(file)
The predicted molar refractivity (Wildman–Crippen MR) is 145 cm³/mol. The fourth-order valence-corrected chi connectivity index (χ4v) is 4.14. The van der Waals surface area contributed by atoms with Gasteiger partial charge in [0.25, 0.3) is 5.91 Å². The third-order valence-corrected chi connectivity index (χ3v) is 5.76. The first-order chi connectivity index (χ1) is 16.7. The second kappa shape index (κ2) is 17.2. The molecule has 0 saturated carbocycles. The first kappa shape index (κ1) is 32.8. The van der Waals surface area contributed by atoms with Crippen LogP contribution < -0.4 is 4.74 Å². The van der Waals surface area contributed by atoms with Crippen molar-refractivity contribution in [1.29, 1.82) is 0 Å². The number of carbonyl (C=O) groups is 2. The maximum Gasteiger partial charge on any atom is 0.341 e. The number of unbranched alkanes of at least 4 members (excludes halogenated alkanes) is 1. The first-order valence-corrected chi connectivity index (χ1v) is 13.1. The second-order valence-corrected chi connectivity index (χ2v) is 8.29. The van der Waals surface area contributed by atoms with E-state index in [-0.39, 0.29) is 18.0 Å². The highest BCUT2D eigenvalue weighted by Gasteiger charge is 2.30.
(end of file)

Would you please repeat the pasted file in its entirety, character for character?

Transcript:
The predicted molar refractivity (Wildman–Crippen MR) is 145 cm³/mol. The fourth-order valence-corrected chi connectivity index (χ4v) is 4.14. The van der Waals surface area contributed by atoms with Gasteiger partial charge in [0.25, 0.3) is 5.91 Å². The third-order valence-corrected chi connectivity index (χ3v) is 5.76. The first-order chi connectivity index (χ1) is 16.7. The second kappa shape index (κ2) is 17.2. The molecule has 0 saturated carbocycles. The first kappa shape index (κ1) is 32.8. The van der Waals surface area contributed by atoms with Crippen LogP contribution < -0.4 is 4.74 Å². The van der Waals surface area contributed by atoms with Crippen molar-refractivity contribution in [1.29, 1.82) is 0 Å². The number of carbonyl (C=O) groups is 2. The maximum Gasteiger partial charge on any atom is 0.341 e. The number of unbranched alkanes of at least 4 members (excludes halogenated alkanes) is 1. The first-order valence-corrected chi connectivity index (χ1v) is 13.1. The second-order valence-corrected chi connectivity index (χ2v) is 8.29. The van der Waals surface area contributed by atoms with E-state index in [-0.39, 0.29) is 18.0 Å². The highest BCUT2D eigenvalue weighted by Gasteiger charge is 2.30.